My version: 9781400030422
In the past few years, several books have been written about an event I’d only heard of in the fantastic BBC documentary series Secrets of World War II. Suddenly, there are plenty of books detailing “Operation Pastorius,” a unique one in that German agents were sent to the United States in 1942 to perform sabotage operations and spy on the American war effort.
Michael Dobbs’ book Saboteurs: The Nazi Raid on America is the only one on the subject that I’ve picked up so far, and I found it to be a fantastic work of nonfiction, just the right length with just the right amount of information for newbies to the subject. I was writing a thesis paper on Nazi movements in the U.S. and this book popped up on my radar. I didn’t use it, but read it after my paper was done and I had downtime…well spent, too.
If you haven’t heard the story, the book revolves around the events far more than the case (which was probably cut and dried once the trials got started). Eight German spies, a few of whom lived in the United States for many years before the war, were trained to spy and conduct sabotage operations against U.S. factories and refineries to disrupt war production and report back to Germany. Two U-Boats dropped the men off on the beaches with their money, clothes, and other gear to do their work. One landing party was even discovered by one of the Coast Guard on patrol, whom they “bribed” and sent on his way. Then the men went off in different directions to perform the operation.
The kicker is, even after being found by that patrolman, how far would the saboteurs have gotten if two of them didn’t decide to call it off and go to the authorities themselves?
To me, that makes the case incredibly interesting. Overall, the events involve mixed agendas, spy-craft, treachery, and enough bungling by Americans and Germans alike to provide decent fodder for a drinking game (Bonus: get the audio version and do the designated shots while playing “Axis & Allies”).
For those interested in early American counter-intelligence, let’s just say that this book doesn’t put us in the most positive light. If you don’t care much for J. Edgar Hoover, I’ll just say his tendency to take credit for all the good things that came out of the investigation will give you plenty of ammo.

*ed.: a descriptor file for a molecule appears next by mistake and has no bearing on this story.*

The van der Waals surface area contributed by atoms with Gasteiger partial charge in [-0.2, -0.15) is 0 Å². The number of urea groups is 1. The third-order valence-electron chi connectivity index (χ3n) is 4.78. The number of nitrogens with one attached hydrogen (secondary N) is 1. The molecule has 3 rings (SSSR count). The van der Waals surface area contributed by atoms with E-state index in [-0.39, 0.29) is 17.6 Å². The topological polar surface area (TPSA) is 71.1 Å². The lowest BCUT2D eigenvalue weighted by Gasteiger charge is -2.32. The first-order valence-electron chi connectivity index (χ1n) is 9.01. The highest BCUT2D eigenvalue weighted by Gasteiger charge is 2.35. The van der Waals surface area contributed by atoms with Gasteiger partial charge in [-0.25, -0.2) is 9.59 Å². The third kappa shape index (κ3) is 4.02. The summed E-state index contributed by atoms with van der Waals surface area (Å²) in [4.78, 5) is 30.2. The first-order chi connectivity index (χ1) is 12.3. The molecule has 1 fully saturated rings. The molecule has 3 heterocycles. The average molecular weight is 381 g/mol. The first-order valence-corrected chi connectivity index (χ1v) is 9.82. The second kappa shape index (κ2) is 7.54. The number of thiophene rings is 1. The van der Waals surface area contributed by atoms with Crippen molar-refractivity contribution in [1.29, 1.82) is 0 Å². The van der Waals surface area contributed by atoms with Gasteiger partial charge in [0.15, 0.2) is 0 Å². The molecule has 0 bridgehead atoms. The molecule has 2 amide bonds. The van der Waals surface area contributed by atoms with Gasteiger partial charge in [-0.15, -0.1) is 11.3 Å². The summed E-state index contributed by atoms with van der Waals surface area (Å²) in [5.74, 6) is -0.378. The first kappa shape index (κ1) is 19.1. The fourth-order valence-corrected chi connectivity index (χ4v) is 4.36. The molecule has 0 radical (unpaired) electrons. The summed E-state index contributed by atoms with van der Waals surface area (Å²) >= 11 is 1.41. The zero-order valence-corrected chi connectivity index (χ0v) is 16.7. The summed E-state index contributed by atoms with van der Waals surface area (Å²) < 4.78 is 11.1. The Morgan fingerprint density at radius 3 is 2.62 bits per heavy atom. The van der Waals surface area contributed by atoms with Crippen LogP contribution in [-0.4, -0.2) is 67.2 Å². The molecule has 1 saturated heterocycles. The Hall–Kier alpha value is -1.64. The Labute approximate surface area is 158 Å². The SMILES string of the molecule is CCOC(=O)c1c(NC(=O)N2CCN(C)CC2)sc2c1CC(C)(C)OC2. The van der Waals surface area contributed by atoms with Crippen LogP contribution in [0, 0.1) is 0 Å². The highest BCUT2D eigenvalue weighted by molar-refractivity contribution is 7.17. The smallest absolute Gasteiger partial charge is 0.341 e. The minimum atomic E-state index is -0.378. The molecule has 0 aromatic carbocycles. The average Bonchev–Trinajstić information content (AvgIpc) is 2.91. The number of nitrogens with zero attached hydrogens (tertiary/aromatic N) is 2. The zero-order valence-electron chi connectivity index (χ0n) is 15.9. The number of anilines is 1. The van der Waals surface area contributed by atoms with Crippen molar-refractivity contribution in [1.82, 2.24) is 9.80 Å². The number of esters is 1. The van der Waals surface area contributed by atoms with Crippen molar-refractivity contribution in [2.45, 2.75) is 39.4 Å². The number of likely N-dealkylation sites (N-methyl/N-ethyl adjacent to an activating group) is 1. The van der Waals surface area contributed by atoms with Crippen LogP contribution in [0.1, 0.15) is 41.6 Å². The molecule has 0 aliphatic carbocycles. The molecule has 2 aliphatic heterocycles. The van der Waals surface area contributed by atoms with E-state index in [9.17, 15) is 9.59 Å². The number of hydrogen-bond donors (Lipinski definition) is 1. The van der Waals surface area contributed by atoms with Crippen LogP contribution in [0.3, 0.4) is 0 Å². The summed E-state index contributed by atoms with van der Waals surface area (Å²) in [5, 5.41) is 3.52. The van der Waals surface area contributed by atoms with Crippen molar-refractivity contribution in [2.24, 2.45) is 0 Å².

Saboteurs is chock full of names and places, but with the chronological layout of the book, it’s not that difficult to follow. Also, the book focuses on the relevance of what happened, the players where they were, from Germany, to the U-Boats, to the landing zones, dispersal, investigation, roundup, trial, and beyond.
If you don’t know very much about this event, I’d recommend this book for anyone wanting to understand German spy-craft, the Hoover-era FBI and counter-intelligence, the American home-front, and a very peculiar case that might raise a few questions even as it answers them. I find the early 20th century to be interesting already, but found this story to be just crazy.
I’ve read this book twice and consider it a great companion to the Secrets of World War II episode “When Hitler Invaded America.” So, in a valiant effort to make room on my bookshelf, something has to go, and I’m donating this book to the local library (heaven knows out in the sticks they need some good nonfiction books for those past the 8th grade level).
So, give this case a whirl. And just to treat yourself right after reading (or before), go find a movie about Nazis and the FBI called Confessions of a Nazi Spy (1939). It definitely has a bit of American propaganda chucked into the ending, but hey, it’s Warner Bros., and they were definitely not afraid of repercussions from the Nazis (good for them) when every other studio seemed to cater to the Nazi regime in order to sell their movies in Germany.
But that’s a question and a rant for another day…